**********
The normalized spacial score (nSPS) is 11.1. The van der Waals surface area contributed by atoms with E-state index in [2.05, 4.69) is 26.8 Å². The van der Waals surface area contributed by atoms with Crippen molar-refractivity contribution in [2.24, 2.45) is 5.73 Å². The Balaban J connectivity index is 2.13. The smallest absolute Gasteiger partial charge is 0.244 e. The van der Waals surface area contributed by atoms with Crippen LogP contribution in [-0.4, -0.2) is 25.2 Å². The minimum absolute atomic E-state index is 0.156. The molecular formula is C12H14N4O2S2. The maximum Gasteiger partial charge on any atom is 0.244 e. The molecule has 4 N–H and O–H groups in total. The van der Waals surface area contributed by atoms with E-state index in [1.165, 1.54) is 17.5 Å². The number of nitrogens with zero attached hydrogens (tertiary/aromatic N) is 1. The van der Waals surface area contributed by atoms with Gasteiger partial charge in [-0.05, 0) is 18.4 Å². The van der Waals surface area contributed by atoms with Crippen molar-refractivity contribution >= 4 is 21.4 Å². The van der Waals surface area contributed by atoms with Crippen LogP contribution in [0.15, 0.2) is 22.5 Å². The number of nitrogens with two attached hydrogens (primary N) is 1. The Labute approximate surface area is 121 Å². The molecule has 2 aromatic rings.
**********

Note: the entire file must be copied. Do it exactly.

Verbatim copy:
The normalized spacial score (nSPS) is 11.1. The van der Waals surface area contributed by atoms with E-state index in [2.05, 4.69) is 26.8 Å². The van der Waals surface area contributed by atoms with Crippen molar-refractivity contribution in [2.24, 2.45) is 5.73 Å². The Balaban J connectivity index is 2.13. The smallest absolute Gasteiger partial charge is 0.244 e. The van der Waals surface area contributed by atoms with Crippen LogP contribution in [-0.4, -0.2) is 25.2 Å². The minimum absolute atomic E-state index is 0.156. The molecular formula is C12H14N4O2S2. The maximum Gasteiger partial charge on any atom is 0.244 e. The molecule has 4 N–H and O–H groups in total. The van der Waals surface area contributed by atoms with E-state index in [1.165, 1.54) is 17.5 Å². The number of nitrogens with zero attached hydrogens (tertiary/aromatic N) is 1. The van der Waals surface area contributed by atoms with Gasteiger partial charge in [-0.05, 0) is 18.4 Å². The van der Waals surface area contributed by atoms with Crippen molar-refractivity contribution >= 4 is 21.4 Å². The van der Waals surface area contributed by atoms with Crippen LogP contribution in [0.15, 0.2) is 22.5 Å². The number of nitrogens with two attached hydrogens (primary N) is 1. The Labute approximate surface area is 121 Å². The molecule has 2 aromatic rings.